Discovering your inner child at Christmas

A Breaffy Man in Castlebar
Discovering your inner child

I vividly remember the sense of excitement when it came to opening Christmas presents as a child. The main reason for that is that the child in me has never left and returns with particular vibrancy on Christmas morning but it was so much more magical when Santa called.
Some of the relish might have gone since that morning when Santa told my parents that I was too old to be getting presents from him.
That was an especially difficult year for my ten-year-old self. I had requested a snooker table from Santa and had sent the most pleading of letters to the North Pole on why I wanted one. I reckoned I was going to be a professional snooker player and told the great man it was a great investment so. Why a ten-year-old would take about investments is another matter.
It was with a huge sense of disappointment that I woke up on Christmas morning to discover that instead of a snooker table, Santa had brought a Fussball table down the chimney in Breaffy. I reckoned there had to be a mistake. Sure hadn’t lads in my class like Aaron Curry and Tony Golden got snooker tables from Santa before. And I considered myself better behaved than them. Of course I wasn’t, but that’s for another day.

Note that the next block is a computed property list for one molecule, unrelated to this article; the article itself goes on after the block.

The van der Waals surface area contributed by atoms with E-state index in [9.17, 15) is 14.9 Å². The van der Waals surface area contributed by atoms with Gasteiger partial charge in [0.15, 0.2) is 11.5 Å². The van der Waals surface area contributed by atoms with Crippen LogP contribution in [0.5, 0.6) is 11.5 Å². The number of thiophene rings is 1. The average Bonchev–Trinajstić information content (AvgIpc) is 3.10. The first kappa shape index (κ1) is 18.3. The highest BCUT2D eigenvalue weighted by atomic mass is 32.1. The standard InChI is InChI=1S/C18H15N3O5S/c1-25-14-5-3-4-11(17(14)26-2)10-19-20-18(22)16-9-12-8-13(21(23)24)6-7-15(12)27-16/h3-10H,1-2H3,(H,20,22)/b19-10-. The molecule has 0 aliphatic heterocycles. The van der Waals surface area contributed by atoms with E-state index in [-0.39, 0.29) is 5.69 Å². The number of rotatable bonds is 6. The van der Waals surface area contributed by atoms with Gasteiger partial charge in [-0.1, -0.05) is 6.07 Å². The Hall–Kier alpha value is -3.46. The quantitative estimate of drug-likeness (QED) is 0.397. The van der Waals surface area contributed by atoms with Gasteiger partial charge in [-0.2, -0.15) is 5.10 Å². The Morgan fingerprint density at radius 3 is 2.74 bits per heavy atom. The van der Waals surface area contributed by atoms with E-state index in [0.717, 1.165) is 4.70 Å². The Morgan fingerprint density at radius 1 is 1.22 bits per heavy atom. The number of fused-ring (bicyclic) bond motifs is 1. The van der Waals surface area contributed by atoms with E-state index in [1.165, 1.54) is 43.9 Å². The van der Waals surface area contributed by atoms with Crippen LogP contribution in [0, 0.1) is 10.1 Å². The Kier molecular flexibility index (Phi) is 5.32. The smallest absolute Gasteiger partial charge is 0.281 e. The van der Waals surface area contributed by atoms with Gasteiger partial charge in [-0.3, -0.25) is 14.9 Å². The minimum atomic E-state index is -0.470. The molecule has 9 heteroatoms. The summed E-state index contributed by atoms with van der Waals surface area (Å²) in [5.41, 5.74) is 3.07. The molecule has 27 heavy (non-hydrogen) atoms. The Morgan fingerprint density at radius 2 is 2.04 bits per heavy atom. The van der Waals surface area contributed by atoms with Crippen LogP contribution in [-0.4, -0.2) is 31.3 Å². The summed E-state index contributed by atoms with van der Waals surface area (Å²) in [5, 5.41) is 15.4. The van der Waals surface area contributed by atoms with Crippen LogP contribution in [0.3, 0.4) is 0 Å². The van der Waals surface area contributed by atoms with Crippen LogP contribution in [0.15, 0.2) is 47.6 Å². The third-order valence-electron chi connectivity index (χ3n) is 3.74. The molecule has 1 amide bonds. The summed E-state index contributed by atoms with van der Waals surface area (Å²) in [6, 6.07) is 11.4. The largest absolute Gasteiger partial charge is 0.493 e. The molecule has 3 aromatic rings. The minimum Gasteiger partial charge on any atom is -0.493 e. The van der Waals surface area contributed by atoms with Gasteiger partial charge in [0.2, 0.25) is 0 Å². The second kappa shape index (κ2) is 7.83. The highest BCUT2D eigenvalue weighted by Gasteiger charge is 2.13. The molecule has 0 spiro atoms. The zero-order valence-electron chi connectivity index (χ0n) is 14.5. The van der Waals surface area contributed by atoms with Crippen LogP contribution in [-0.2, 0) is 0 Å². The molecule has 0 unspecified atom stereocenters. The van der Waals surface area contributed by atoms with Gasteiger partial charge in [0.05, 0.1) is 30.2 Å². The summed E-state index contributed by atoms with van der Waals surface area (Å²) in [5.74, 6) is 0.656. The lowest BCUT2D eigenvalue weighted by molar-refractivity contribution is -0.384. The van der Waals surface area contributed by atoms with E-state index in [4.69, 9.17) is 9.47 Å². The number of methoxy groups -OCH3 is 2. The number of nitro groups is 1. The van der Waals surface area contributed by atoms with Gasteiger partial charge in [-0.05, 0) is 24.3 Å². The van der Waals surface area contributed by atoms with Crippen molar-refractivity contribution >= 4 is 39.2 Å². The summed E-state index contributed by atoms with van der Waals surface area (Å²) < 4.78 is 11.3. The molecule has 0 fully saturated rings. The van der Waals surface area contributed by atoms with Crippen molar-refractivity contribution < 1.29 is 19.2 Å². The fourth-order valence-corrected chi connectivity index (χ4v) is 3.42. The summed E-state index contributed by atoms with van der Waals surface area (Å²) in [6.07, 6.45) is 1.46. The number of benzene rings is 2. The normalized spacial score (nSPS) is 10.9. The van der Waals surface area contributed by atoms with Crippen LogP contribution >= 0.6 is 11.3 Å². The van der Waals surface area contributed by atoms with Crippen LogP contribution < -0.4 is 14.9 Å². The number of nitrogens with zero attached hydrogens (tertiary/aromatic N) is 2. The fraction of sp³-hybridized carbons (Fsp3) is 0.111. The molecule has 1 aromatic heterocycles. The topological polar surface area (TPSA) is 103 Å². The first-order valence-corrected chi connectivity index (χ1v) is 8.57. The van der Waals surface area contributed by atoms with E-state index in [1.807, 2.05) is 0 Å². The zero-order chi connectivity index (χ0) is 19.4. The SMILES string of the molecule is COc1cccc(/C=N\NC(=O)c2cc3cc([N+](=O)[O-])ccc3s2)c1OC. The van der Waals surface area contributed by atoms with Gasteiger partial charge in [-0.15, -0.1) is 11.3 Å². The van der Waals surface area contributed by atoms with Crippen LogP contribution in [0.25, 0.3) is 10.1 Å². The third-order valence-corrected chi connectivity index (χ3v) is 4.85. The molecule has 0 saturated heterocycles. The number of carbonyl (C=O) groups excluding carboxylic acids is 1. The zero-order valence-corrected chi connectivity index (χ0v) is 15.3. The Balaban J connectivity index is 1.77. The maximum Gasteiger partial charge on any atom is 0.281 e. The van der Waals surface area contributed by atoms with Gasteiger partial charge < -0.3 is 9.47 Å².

As far as this story goes, I blame my parents for my not receiving a snooker table. They’ll deny it but I’m convinced they made contact with the North Pole to ask that a snooker table not arrive as it would take up too much room in the sitting room.
But there was still plenty of magic that morning with the other presents that came down the chimney and, on top of that, the presents that my parents and sisters gave me. Football boots, board games, videos and a Manchester United jersey. Maybe that pushed me more towards following football than snooker although not even Santa could make me into the professional footballer I often wanted to be.
Other Christmas mornings were blissful too. I still remember the big train set, the Tony electric soccer game and, one of my favourites, the child’s John Deere tractor I got when I was five. Back then all I wanted to be was a farmer and I was made up when I opened the present and saw this as Santa’s surprise for me.
I lapped the house countless times that Christmas until a family friend, Tom Gallagher from Foxford, wrapped it into the outside of the chimney trying to corner too hard. I still haven’t quite forgiven him and immediately lost interest in the farming.
The presents this Christmas still had a nice bit of magic about them even if Santa no longer calls. I hope you were reunited with your inner-child on Christmas morning too. It’s great to take a break from the big, bad world.